A range of human impacts led to the decline of habitat in Gold Creek. Historic clear-cut logging in the valley, including the large trees lining the channel banks, resulted in dramatic channel widening. The wider channel causes two problems: 1) Water spreads out over a larger surface, which decreases the creek’s depth and 2) Water infiltrates below ground – moves from above to below the streambed. Both of these factors contribute to more frequent dewatering (a period of time when the stream goes dry) occurring over longer sections of the channel.
In addition, the groundwater table has been signficiantly altered over time. Historically, Gold Creek Valley has been the site of many gravel pits providing materials for highway construction and expansion, but most of these pits were allowed to return back to their previous state as wetlands. However, this was not the case with what became Gold Creek Pond. To expand I-90 in the 70s and 80s, the Washington Department of Transportation (WSDOT) needed large quantities of gravel. About three quarters of a million cubic yards of gravel were extracted from the Gold Creek Pond pit. The shape of the pit and the elevation of its downstream outlet lowered the groundwater table across Gold Creek valley.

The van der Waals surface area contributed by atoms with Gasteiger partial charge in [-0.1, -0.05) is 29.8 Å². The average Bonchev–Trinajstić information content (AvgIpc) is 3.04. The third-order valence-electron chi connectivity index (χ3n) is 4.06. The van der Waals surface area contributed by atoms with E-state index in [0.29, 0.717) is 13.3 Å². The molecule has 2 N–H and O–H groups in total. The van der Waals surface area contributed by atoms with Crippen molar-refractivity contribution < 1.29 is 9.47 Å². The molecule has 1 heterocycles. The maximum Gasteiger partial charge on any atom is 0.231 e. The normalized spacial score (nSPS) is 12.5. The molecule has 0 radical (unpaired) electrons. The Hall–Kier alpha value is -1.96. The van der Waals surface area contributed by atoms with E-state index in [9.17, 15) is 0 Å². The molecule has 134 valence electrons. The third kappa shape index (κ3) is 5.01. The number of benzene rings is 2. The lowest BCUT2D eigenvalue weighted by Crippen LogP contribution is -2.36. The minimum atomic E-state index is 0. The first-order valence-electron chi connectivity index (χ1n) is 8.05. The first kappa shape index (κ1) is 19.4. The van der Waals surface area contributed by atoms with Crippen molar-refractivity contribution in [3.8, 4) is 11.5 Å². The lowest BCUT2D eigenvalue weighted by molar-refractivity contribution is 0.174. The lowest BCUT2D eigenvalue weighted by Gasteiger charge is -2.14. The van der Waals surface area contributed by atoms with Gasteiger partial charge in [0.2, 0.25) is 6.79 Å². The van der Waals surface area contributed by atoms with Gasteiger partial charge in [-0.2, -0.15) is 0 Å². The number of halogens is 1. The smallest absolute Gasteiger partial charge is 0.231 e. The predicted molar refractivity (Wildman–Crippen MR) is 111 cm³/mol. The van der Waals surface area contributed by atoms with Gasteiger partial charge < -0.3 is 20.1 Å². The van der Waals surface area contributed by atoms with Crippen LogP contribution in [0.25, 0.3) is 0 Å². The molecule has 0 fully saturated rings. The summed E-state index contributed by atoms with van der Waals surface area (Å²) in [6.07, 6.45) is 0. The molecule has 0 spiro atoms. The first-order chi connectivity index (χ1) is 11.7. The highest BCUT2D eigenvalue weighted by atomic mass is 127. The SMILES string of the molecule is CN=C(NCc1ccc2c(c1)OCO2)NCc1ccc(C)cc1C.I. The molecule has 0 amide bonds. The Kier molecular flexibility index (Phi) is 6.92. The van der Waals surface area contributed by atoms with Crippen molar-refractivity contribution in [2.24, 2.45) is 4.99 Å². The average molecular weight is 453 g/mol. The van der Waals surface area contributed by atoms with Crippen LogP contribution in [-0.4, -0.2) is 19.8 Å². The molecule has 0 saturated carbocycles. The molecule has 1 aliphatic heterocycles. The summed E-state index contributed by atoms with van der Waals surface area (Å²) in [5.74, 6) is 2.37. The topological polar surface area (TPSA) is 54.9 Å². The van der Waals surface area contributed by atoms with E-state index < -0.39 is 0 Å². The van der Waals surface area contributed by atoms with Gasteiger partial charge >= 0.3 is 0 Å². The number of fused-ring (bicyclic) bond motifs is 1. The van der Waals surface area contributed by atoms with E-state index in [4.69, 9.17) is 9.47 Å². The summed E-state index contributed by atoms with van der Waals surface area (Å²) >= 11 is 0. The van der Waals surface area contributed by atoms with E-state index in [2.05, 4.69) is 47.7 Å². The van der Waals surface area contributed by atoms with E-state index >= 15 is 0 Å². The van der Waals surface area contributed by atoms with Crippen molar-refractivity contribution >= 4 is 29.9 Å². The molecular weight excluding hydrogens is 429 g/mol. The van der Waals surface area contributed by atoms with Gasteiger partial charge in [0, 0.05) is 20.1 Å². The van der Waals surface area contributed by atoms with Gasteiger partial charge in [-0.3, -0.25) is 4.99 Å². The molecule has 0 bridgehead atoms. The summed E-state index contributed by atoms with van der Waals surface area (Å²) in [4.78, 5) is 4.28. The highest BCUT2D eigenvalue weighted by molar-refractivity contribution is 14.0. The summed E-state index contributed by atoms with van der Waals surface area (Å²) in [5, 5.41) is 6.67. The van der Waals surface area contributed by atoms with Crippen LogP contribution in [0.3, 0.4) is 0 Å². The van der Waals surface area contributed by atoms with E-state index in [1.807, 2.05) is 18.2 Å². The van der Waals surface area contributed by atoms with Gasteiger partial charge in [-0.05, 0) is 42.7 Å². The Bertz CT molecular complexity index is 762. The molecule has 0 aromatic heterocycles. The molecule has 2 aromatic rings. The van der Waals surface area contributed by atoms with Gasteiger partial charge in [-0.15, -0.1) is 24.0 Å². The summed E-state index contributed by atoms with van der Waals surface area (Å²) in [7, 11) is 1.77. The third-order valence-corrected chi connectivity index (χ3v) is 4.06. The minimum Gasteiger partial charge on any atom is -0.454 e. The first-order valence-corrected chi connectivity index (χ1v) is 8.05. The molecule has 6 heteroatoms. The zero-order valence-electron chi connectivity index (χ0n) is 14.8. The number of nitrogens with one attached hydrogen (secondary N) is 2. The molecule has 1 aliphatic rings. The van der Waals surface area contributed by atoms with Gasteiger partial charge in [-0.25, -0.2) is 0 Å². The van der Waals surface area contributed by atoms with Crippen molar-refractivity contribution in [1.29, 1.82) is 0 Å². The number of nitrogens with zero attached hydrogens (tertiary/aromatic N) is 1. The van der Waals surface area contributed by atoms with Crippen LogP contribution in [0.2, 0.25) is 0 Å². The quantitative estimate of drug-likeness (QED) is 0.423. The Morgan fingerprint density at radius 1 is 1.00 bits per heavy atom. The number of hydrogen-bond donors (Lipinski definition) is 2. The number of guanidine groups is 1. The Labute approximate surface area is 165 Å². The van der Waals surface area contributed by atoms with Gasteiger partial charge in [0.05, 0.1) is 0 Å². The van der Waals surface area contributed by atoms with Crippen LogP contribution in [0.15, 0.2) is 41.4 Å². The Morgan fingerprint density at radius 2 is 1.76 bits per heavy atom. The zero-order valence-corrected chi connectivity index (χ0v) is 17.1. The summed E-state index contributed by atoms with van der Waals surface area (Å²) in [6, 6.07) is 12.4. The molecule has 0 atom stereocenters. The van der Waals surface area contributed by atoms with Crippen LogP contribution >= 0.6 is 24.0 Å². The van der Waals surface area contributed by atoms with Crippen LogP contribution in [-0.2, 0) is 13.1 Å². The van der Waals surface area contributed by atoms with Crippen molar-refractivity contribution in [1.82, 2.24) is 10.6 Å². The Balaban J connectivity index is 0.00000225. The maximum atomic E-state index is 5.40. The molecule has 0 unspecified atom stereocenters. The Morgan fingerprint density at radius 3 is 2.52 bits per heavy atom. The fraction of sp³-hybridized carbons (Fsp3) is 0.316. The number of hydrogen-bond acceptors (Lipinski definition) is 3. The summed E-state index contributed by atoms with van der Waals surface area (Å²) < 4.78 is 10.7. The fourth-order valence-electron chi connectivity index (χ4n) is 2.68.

Because the pond is lower than the creek, it acts as a siphon, pulling water from the creek to the pond. This further exacerbates the dewatering effects on the creek. You can see this firsthand walking along the north shore of the pond. Even during the dry summer months, groundwater flows from the bank along the northern edge of the pond.
In addition to altering the groundwater table, the pond also has other negative effects. WSDOT built a levee to separate the creek from the gravel pit to keep water from entering the work site. That levee still exists today and keeps the creek disconnected from almost 90% of its floodplain. Furthermore, water in Gold Creek Pond heats up signficantly during the summer, which can reach leathal temperatures for bull trout and other fish species.
In totality, timber harvets, mining and development have created poor habitat conditions and contributed to dewatering of Gold Creek. These activities removed large wood from the system, which are vital for providing the shelter and stream complexity bull trout need to survive. And, they influence dewatering, which kills young bull trout rearing in the creek, and inhibits adult migration to spawn upstream in late summer/early fall. These are critical factors for populations that are already struggling and as a result, we continue to see bull trout numbers decline.